27 male N.Z.W. rabbits (1953 +/- 32 g initial live weight) were housed in individual metabolic cages in a controlled environment maintainedat a temperature of 18-degrees-C, illuminated between 8 AM and 8 PM. The animals were divided into 3 homogenous groups fed ad libitum (from6 PM to 9 AM) diets containing different levels of clenbuterol (CB) (C: control diet, T-0.5: control diet plus 0.5 mg/kg CB, T-1: control diet plus 1 mg/kg CB). Two N-balance trials were performed:days 4 through 8 and days 27 through 31 from the beginning of administration of experimental diet. CB treatment significantly improved final live weight (about + 8.9%), with no dose-effect. Treatment did not affect feed intake, while a better feed efficiency was observed for groups receiving CB. During the N-balance study no treatment-effects wereobserved on N intake nor on fecal N. The beta-adrenergic agonist increased N-retained (P < 0.01) and reduced N-urinary excretion (P < 0.01). The effects of CB treatment on reducing urea, OH-proline and alpha-amino-N excretion were initially greater. Our data indicate that the beta-agonist reduces amino acid oxidation, collagen protein degradation and spares amino acids, thus contributing to enhanced efficiency of N deposition. Creatinine-N excretion was significantly increased only during second period of N-balance (P < 0.001). Treatment with CB significantly improved the dressing percentage. The semimembranosus muscle was significantly heavier in the treated group (T-1) than in the controls, due to muscle hypertrophy. The muscle hypertrophy caused by CB included a general effect on the cross-sectional area of all fibre types and a transformation of fibre types, especially type IIA to IIB.

Effects of clenbuterol on rabbit growth, nitrogen balance and skeletal muscle fibres / C. Corino, F. Mascarello, F. Rosi. - In: JOURNAL OF ANIMAL PHYSIOLOGY AND ANIMAL NUTRITION. - ISSN 0931-2439. - 69:1-5(1993), pp. 267-277.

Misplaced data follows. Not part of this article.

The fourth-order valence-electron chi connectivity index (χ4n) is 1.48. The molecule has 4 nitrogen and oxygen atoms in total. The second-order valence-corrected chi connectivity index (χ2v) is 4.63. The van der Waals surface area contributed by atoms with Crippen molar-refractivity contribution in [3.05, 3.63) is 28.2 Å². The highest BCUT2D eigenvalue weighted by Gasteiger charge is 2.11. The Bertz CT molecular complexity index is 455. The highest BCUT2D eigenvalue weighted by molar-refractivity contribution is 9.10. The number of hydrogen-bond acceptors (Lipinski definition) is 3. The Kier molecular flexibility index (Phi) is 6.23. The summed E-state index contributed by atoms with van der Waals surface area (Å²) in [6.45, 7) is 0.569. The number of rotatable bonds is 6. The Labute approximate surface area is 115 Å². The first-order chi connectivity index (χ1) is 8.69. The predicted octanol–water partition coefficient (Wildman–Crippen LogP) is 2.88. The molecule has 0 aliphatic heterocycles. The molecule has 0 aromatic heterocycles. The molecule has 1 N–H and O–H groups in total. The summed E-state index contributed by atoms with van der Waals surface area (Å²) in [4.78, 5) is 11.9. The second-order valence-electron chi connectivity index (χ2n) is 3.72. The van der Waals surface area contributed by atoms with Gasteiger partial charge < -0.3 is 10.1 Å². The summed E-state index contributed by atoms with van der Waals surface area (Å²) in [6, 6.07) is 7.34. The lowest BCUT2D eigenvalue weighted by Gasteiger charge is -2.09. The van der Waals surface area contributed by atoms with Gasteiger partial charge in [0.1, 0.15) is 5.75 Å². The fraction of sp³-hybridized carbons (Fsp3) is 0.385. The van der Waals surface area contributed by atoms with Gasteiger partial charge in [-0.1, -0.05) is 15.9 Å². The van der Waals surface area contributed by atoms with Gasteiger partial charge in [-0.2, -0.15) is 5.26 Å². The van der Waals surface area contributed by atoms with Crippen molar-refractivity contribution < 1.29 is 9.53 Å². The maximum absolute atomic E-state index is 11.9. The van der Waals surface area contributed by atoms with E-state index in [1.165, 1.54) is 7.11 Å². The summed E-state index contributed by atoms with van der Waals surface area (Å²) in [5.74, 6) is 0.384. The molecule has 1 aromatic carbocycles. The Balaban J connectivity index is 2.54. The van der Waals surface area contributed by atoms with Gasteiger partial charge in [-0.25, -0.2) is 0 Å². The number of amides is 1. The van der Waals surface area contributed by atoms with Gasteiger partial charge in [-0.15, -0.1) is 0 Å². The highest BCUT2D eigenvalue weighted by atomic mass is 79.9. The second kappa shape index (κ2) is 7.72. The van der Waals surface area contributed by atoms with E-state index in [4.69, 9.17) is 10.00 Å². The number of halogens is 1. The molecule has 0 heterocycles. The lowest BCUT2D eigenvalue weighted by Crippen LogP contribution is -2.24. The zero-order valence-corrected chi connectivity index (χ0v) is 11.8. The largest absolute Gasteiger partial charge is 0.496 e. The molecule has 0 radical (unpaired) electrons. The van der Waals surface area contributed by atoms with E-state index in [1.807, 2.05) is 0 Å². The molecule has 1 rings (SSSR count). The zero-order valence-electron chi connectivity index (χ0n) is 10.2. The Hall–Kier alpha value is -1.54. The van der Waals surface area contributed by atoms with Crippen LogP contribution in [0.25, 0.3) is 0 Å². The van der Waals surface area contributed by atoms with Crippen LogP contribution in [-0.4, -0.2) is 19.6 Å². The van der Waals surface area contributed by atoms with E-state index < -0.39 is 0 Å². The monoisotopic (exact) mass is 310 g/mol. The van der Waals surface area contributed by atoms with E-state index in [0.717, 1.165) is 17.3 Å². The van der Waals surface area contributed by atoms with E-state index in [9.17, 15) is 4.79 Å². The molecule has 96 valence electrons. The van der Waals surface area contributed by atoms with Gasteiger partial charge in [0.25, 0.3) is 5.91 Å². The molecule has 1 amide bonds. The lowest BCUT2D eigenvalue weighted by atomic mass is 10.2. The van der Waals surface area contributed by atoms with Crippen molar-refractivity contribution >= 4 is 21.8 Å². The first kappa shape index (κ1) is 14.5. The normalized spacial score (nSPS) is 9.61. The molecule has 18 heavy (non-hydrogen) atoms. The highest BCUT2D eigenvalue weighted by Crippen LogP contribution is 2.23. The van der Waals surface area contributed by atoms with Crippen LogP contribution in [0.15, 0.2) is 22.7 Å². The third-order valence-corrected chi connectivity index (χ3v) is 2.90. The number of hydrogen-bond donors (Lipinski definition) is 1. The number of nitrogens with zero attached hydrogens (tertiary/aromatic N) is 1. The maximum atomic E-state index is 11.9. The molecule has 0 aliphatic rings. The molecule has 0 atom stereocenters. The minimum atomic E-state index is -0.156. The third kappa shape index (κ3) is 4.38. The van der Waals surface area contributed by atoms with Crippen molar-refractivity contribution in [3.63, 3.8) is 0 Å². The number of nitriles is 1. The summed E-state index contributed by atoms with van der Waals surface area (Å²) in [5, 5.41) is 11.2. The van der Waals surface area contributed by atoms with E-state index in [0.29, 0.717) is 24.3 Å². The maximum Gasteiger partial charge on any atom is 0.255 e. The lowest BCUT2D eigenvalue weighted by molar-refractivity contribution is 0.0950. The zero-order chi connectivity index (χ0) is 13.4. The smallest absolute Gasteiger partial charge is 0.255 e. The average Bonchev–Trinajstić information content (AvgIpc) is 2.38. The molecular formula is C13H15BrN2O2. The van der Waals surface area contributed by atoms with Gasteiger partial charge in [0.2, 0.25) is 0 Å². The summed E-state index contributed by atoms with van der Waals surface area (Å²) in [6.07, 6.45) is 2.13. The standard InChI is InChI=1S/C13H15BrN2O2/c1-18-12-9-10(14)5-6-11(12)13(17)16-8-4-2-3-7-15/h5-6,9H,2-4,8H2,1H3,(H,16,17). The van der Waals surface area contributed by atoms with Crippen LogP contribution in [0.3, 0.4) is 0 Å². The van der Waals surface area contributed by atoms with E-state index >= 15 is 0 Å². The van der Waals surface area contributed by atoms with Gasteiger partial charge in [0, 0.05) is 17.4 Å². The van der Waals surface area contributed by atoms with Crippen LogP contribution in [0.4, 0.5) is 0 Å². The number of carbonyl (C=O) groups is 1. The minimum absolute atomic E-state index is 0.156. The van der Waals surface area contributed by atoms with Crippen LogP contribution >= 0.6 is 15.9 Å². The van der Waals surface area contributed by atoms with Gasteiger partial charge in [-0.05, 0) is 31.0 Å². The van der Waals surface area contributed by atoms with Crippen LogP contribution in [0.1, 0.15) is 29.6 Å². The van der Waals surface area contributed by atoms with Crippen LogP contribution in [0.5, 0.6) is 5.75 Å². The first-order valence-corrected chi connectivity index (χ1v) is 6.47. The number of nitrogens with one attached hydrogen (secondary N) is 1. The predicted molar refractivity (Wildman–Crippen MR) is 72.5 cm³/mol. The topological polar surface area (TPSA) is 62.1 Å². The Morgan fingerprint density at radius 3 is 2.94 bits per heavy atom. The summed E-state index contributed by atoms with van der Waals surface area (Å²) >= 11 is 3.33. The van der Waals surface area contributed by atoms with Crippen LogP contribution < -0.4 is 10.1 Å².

Effects of clenbuterol on rabbit growth, nitrogen balance and skeletal muscle fibres

C. Corino
Primo
;
F. Rosi
Ultimo
1993

Abstract

27 male N.Z.W. rabbits (1953 +/- 32 g initial live weight) were housed in individual metabolic cages in a controlled environment maintainedat a temperature of 18-degrees-C, illuminated between 8 AM and 8 PM. The animals were divided into 3 homogenous groups fed ad libitum (from6 PM to 9 AM) diets containing different levels of clenbuterol (CB) (C: control diet, T-0.5: control diet plus 0.5 mg/kg CB, T-1: control diet plus 1 mg/kg CB). Two N-balance trials were performed:days 4 through 8 and days 27 through 31 from the beginning of administration of experimental diet. CB treatment significantly improved final live weight (about + 8.9%), with no dose-effect. Treatment did not affect feed intake, while a better feed efficiency was observed for groups receiving CB. During the N-balance study no treatment-effects wereobserved on N intake nor on fecal N. The beta-adrenergic agonist increased N-retained (P < 0.01) and reduced N-urinary excretion (P < 0.01). The effects of CB treatment on reducing urea, OH-proline and alpha-amino-N excretion were initially greater. Our data indicate that the beta-agonist reduces amino acid oxidation, collagen protein degradation and spares amino acids, thus contributing to enhanced efficiency of N deposition. Creatinine-N excretion was significantly increased only during second period of N-balance (P < 0.001). Treatment with CB significantly improved the dressing percentage. The semimembranosus muscle was significantly heavier in the treated group (T-1) than in the controls, due to muscle hypertrophy. The muscle hypertrophy caused by CB included a general effect on the cross-sectional area of all fibre types and a transformation of fibre types, especially type IIA to IIB.
beta-adrenergic agonist ; skeletal fiber ; rabbit growth ; nitrogen balance ; OH-proline
Settore AGR/18 - Nutrizione e Alimentazione Animale
Settore VET/01 - Anatomia degli Animali Domestici
http://onlinelibrary.wiley.com/doi/10.1111/j.1439-0396.1993.tb00814.x/abstract
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Utilizza questo identificativo per citare o creare un link a questo documento: https://hdl.handle.net/2434/179620
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